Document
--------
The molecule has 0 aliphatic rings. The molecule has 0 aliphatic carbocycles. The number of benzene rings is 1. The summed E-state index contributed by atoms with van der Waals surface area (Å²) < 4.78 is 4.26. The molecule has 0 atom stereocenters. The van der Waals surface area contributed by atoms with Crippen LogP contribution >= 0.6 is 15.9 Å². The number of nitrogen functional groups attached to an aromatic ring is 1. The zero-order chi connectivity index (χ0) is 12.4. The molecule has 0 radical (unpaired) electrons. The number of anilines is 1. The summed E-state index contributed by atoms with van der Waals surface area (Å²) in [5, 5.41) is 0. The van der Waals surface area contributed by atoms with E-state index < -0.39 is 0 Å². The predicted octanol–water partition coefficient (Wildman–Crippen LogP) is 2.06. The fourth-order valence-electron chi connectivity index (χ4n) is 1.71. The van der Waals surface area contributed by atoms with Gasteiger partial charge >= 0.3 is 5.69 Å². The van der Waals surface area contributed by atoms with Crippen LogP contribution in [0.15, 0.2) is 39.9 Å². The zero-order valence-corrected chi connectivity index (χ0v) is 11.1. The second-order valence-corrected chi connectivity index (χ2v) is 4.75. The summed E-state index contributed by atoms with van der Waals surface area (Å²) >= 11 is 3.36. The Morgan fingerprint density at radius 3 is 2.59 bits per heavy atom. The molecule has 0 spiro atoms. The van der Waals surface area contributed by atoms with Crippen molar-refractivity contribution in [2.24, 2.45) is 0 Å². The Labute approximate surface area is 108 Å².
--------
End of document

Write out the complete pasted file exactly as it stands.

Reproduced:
The molecule has 0 aliphatic rings. The molecule has 0 aliphatic carbocycles. The number of benzene rings is 1. The summed E-state index contributed by atoms with van der Waals surface area (Å²) < 4.78 is 4.26. The molecule has 0 atom stereocenters. The van der Waals surface area contributed by atoms with Crippen LogP contribution >= 0.6 is 15.9 Å². The number of nitrogen functional groups attached to an aromatic ring is 1. The zero-order chi connectivity index (χ0) is 12.4. The molecule has 0 radical (unpaired) electrons. The number of anilines is 1. The summed E-state index contributed by atoms with van der Waals surface area (Å²) in [5, 5.41) is 0. The van der Waals surface area contributed by atoms with E-state index < -0.39 is 0 Å². The predicted octanol–water partition coefficient (Wildman–Crippen LogP) is 2.06. The fourth-order valence-electron chi connectivity index (χ4n) is 1.71. The van der Waals surface area contributed by atoms with Gasteiger partial charge >= 0.3 is 5.69 Å². The van der Waals surface area contributed by atoms with Crippen LogP contribution in [0.15, 0.2) is 39.9 Å². The zero-order valence-corrected chi connectivity index (χ0v) is 11.1. The second-order valence-corrected chi connectivity index (χ2v) is 4.75. The summed E-state index contributed by atoms with van der Waals surface area (Å²) >= 11 is 3.36. The Morgan fingerprint density at radius 3 is 2.59 bits per heavy atom. The molecule has 0 spiro atoms. The van der Waals surface area contributed by atoms with Crippen molar-refractivity contribution in [2.24, 2.45) is 0 Å². The Labute approximate surface area is 108 Å².